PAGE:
So, what is “good cause” for failing to answer the lawsuit? The two primary, valid reasons for not doing what you were supposed to do include:
- There was a defect in the process that led to the default judgment, or
- You have a “reasonable excuse”
You must also establish that you have a valid defense to the plaintiff’s claims.
An irregularity in the proceedings that resulted in the default means that there was a procedural error in the way the case was handled. Most commonly, the procedural error was that you were not properly served with the lawsuit papers (typically, a summons and complaint or petition). For example, if the lawsuit was served on your 10-year old who fails to give them to you, the service of process is defective. However, if your 10-year old gives you the paperwork that same day, it will be difficult to prove a defect because you were properly informed about the lawsuit.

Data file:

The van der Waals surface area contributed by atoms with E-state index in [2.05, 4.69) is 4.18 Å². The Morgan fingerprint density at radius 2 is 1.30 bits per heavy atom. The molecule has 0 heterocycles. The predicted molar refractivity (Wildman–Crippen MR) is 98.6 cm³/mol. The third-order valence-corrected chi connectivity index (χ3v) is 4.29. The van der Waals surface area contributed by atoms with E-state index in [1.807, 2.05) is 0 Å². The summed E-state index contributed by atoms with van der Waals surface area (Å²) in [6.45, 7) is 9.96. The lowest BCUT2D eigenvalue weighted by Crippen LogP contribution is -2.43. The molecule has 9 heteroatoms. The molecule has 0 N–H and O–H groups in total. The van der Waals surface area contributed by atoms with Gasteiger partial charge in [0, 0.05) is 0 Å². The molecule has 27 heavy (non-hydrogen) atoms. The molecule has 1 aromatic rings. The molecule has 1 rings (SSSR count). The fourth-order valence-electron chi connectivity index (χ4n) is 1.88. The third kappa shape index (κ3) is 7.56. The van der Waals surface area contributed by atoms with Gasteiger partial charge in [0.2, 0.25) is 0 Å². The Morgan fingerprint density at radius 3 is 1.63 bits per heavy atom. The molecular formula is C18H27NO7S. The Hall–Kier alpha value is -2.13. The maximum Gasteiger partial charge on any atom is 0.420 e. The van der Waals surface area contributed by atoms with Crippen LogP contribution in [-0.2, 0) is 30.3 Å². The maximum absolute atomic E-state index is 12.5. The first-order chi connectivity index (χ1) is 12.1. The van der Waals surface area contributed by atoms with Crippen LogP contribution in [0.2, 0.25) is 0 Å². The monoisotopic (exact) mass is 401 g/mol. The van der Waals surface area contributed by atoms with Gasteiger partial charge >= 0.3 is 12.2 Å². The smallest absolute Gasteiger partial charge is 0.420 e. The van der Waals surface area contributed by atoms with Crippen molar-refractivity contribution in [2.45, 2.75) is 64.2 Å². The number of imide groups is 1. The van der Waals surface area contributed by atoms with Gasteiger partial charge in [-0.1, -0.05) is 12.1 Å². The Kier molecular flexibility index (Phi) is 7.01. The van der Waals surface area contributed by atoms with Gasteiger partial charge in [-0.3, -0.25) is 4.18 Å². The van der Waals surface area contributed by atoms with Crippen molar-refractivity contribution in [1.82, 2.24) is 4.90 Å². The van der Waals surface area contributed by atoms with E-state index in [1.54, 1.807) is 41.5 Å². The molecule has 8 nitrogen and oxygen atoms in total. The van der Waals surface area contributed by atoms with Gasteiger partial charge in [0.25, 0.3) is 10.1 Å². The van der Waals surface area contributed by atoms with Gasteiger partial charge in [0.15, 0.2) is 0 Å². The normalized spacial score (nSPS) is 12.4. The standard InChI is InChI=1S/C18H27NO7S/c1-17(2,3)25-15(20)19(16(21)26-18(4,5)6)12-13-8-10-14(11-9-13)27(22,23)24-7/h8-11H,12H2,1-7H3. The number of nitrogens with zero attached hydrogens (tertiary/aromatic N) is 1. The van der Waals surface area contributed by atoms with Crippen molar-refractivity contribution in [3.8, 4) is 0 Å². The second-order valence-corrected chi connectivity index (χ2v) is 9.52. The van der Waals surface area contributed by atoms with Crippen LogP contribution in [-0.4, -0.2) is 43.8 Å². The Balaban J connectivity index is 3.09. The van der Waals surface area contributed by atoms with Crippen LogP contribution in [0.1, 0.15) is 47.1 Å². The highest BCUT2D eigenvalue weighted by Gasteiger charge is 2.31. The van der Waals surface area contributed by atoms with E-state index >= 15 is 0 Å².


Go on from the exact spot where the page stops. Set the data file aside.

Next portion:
The court understands that there are certain events in life that provide you a “reasonable excuse” for not responding to the plaintiff’s allegations against you. For example, if you can prove you were in the hospital on the day of your hearing, the judge will likely find that to be a valid reason for setting aside the default judgment.
In order to set aside a default judgment, the court will want to know if you have a meritorious defense to the plaintiff’s allegations. In other words, you should explain why you deserve another day in court. We can review your individual circumstances and help you determine if you have a valid defense to the collection case.
Contact our California Debtor Protection Law Firm with your questions, comments, and concerns, or for a free consultation. Speak to a CA credit card lawsuit and collection harassment lawyer at our firm today.